US 5227678 A Abstract A fast digital logic circuit for comparing two binary numbers and outputting the greater of the two is disclosed.
Claims(12) 1. A circuit for comparing a first binary number to a second binary number, said first and second binary numbers having corresponding least significant bits, each of said first and second binary numbers comprising an equal plurality of blocks of bits, and generating an output binary number equal to either the greater or the lesser of said first binary number and said second binary number, said circuit comprising:
means for generating in parallel an intermediate plurality of bits, each of said plurality of bits corresponding to a respective pair of said blocks, each of said bits indicating which one of said pair of blocks is to be outputted; and means responsive to said intermediate plurality of bits for generating an output number composed of said outputted blocks. 2. The circuit of claim 1 wherein each of said blocks are of equal size.
3. The circuit of claim 2 wherein each of said blocks consist of 1 bit.
4. The circuit of claim 2 wherein said outputted number is the greater of said first binary number and said second binary number.
5. The circuit of claim 2 wherein said outputted number is the lesser of said first binary number and said second binary number.
6. A circuit for comparing a first binary number to a second binary number, said first and second binary numbers having corresponding most significant bits consecutively followed to corresponding least significant bits, and generating an output binary number equal to the larger of said first binary number and said second binary number, comprising:
means for receiving said first binary numbers and said second binary number; means for generating in parallel an intermediate plurality of bits corresponding to said bits of said first and second binary numbers, said intermediate plurality of bits indicating the highest significant bit of said first binary number that is greater than said corresponding bit of said second binary number; and means responsive to said intermediate plurality of bits for generating in parallel an output binary number corresponding to said first and second binary numbers, said output binary number having bits progressing from said most significant bit equal to said corresponding bits of said second binary number until the bit at which said highest significant bit of said first binary number is greater than said corresponding bit of said second binary number, said remaining, lesser significant bits of said output binary number equal to said corresponding bits of said first binary number. 7. A digital circuit for comparing a first binary number to a second binary number and generating an output binary number equal to the greater of said first binary number and said second binary number, said first and second and output binary numbers having corresponding most significant bits consecutively followed to corresponding least significant bits, said circuit comprising:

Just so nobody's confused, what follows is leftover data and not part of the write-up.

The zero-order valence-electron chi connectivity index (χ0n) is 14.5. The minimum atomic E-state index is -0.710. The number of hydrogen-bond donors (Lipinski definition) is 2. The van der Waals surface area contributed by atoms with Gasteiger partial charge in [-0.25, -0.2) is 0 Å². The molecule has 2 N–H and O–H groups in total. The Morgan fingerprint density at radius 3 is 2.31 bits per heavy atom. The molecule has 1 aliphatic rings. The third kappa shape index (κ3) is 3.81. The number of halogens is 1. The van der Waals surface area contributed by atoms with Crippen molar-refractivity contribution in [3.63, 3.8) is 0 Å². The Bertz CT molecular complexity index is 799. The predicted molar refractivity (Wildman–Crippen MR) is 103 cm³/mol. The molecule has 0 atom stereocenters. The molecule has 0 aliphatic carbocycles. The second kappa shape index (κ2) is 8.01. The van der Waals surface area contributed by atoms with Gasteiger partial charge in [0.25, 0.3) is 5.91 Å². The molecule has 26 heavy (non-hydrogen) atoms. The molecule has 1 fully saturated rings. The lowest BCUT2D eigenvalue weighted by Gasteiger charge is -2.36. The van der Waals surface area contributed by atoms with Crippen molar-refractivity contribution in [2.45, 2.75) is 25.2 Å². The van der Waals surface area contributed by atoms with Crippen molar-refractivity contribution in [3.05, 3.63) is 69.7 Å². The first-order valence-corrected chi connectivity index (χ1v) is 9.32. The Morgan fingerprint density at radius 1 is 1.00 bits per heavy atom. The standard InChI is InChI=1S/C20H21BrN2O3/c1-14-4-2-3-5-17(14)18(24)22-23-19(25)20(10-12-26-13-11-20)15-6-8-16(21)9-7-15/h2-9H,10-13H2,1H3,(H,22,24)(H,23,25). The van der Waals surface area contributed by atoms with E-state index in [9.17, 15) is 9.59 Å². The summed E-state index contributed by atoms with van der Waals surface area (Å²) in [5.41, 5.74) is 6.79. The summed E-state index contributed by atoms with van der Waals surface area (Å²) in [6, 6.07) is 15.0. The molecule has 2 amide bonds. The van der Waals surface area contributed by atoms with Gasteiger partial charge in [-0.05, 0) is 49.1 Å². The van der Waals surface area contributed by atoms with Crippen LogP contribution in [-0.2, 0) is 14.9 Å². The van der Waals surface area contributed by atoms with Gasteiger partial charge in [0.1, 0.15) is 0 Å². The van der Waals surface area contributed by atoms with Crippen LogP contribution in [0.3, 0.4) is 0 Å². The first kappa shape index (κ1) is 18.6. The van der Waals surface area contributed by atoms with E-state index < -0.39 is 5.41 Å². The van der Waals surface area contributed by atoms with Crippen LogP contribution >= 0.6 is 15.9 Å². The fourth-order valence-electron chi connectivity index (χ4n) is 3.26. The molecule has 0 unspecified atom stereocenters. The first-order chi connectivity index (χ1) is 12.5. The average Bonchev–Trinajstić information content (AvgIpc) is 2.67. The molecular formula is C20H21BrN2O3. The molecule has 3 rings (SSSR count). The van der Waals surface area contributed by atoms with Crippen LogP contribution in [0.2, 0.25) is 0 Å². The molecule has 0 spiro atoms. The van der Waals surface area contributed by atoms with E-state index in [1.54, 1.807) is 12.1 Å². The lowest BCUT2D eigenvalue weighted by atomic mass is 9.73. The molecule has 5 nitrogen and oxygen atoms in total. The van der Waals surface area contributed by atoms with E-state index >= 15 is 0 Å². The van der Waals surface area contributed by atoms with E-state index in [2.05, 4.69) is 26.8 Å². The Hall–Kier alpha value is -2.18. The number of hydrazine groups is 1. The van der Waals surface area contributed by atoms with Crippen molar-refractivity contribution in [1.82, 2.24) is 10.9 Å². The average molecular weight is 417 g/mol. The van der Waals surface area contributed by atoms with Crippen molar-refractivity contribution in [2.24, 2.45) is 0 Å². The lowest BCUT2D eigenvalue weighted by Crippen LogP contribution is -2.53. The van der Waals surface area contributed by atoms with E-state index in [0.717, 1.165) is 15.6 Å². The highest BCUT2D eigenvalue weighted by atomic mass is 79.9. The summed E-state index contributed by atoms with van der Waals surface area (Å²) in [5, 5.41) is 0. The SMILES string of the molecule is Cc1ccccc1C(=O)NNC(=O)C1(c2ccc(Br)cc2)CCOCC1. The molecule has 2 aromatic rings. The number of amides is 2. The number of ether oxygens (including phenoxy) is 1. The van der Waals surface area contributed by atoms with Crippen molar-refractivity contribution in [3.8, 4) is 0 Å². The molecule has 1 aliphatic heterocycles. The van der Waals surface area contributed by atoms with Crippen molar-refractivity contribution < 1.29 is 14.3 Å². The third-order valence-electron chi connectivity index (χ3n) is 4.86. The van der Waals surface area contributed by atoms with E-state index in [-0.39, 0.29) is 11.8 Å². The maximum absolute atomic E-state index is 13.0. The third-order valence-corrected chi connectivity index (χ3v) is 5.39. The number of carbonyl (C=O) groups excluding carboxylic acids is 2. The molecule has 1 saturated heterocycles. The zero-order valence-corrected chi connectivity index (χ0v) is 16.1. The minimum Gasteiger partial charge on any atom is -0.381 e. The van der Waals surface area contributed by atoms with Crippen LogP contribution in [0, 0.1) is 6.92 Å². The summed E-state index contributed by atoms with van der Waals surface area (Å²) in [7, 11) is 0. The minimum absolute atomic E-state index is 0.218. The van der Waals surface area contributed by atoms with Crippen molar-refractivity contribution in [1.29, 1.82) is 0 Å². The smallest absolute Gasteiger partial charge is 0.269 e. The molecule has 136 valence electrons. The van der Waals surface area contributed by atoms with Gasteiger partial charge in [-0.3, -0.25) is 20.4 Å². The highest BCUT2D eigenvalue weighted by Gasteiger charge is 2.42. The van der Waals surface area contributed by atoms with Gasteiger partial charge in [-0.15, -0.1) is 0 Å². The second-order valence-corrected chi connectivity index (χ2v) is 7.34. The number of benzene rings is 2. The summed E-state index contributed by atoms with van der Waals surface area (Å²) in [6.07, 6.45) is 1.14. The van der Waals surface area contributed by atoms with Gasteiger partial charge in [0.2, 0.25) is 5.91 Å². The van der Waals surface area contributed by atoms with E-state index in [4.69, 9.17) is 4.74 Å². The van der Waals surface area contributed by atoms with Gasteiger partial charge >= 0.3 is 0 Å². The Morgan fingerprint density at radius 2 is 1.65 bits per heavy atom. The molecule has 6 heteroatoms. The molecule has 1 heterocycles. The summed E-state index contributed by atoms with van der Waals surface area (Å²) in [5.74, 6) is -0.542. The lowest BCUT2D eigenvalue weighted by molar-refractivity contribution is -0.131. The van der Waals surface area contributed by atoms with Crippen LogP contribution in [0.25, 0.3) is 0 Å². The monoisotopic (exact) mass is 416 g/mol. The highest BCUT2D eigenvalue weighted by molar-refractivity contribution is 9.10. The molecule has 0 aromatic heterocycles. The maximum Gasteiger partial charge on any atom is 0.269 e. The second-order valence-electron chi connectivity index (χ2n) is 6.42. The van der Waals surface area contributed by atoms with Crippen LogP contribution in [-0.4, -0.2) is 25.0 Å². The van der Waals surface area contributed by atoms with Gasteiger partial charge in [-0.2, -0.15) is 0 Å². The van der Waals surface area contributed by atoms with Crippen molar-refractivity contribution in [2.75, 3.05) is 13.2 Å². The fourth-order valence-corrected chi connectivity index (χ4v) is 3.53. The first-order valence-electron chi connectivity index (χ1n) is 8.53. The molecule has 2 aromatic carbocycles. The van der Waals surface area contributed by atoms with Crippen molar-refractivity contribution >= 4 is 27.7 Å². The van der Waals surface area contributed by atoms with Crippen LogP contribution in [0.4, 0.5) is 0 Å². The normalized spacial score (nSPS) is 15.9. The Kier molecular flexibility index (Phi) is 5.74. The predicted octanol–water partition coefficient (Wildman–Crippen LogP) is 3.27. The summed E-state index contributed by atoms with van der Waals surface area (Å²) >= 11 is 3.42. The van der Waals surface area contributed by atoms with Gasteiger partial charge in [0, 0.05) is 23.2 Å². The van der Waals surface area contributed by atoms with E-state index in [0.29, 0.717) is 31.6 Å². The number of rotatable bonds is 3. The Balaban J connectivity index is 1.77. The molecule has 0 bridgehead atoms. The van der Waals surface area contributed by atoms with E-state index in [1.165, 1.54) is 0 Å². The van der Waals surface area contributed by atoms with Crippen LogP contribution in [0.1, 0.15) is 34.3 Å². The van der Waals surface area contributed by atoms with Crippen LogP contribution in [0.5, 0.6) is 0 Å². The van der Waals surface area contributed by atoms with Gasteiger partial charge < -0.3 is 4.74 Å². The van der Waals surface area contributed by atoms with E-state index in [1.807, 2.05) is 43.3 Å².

a plurality of first digital implementations, each of said first digital implementations corresponding to a respective pair of said bits of said first binary number and said second binary number, each first digital implementation being set to a binary value of 1 if and only if the corresponding bits of said first binary number and said second binary number are equal; a plurality of second digital implementations, each of said second digital implementations corresponding to a respective pair of bits of said first binary number and said second binary number, each said second digital implementation being set to a binary value of 1 if and only if said bit of said first binary number is greater than the corresponding bit of said second binary number; a plurality of third digital implementations responsive to said first and second digital implementations, each third digital implementation corresponding to a bit of said output binary number, each of said third digital implementations indicating which of said bits of said first binary number and said second binary number are outputted, each of said third digital implementations being independent of the remaining third digital implementations; and a plurality of fourth digital implementations responsive to said third digital implementation and said bits of said first binary number and said second binary number for producing said output binary number. 8. The circuit of claim 7 wherein said first binary number, said second binary number and said output binary number each comprise 16 bits.
9. The circuit of claim 7 wherein said fourth digital implementations comprise a plurality of multiplexors, each of said multiplexors corresponding to a respective pair of said bits of said first binary number and said second binary number, each pair of bits of said first binary number and said second binary number being inputs to the respective multiplexor, each of said multiplexors outputting a respective bit of said output binary number.
10. A digital circuit for comparing a first binary number to a second binary number and generating an output binary number equal to the lesser of said first binary number and said second binary number, said first and second and output binary numbers having corresponding most significant bits consecutively followed to corresponding least significant bits, said circuit comprising:
a plurality of first digital implementations, each of said first digital implementations corresponding to a respective pair of said bits of said first binary number and said second binary number, each first digital implementation being set to a binary value of 1 if and only if the corresponding bits of said first binary number and said second binary number are equal; a plurality of second digital implementations, each of said second digital implementations corresponding to a respective pair of bits of said first binary number and said second binary number, each said second digital implementation being set to a binary value of 1 if and only if said bit of said first binary number is greater than the corresponding bit of said second binary number; a plurality of third digital implementations responsive to said first and second digital implementations, each third digital implementation corresponding to a bit of said output binary number, each of said third digital implementations indicating which of said bits of said first binary number and said second binary number are outputted, each of said third digital implementations being independent of the remaining third digital implementations; and a plurality of fourth digital implementations responsive to said third digital implementation and said bits of said first binary number and said second binary number for producing said output binary number. 11. The circuit of claim 10 wherein said first binary number, said second binary number and said output binary number comprise 16 bits.